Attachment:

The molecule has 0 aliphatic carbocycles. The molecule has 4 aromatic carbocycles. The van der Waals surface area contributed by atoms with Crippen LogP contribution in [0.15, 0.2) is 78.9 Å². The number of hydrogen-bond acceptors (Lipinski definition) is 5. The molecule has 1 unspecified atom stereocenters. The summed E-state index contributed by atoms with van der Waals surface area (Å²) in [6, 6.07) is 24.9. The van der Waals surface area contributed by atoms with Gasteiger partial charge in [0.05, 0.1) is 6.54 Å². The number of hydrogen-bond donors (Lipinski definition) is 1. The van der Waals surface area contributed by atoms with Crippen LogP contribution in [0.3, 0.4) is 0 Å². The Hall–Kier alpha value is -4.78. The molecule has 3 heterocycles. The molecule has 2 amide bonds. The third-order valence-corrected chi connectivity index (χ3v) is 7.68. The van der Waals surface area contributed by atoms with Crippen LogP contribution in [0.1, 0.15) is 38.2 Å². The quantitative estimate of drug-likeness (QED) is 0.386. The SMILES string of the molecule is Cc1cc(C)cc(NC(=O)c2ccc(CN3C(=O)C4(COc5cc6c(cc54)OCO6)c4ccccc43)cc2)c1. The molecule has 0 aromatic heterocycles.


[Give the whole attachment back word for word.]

The molecule has 0 aliphatic carbocycles. The molecule has 4 aromatic carbocycles. The van der Waals surface area contributed by atoms with Crippen LogP contribution in [0.15, 0.2) is 78.9 Å². The number of hydrogen-bond acceptors (Lipinski definition) is 5. The molecule has 1 unspecified atom stereocenters. The summed E-state index contributed by atoms with van der Waals surface area (Å²) in [6, 6.07) is 24.9. The van der Waals surface area contributed by atoms with Gasteiger partial charge in [0.05, 0.1) is 6.54 Å². The number of hydrogen-bond donors (Lipinski definition) is 1. The van der Waals surface area contributed by atoms with Crippen LogP contribution in [0.3, 0.4) is 0 Å². The Hall–Kier alpha value is -4.78. The molecule has 3 heterocycles. The molecule has 2 amide bonds. The third-order valence-corrected chi connectivity index (χ3v) is 7.68. The van der Waals surface area contributed by atoms with Crippen LogP contribution in [0.1, 0.15) is 38.2 Å². The quantitative estimate of drug-likeness (QED) is 0.386. The SMILES string of the molecule is Cc1cc(C)cc(NC(=O)c2ccc(CN3C(=O)C4(COc5cc6c(cc54)OCO6)c4ccccc43)cc2)c1. The molecule has 0 aromatic heterocycles.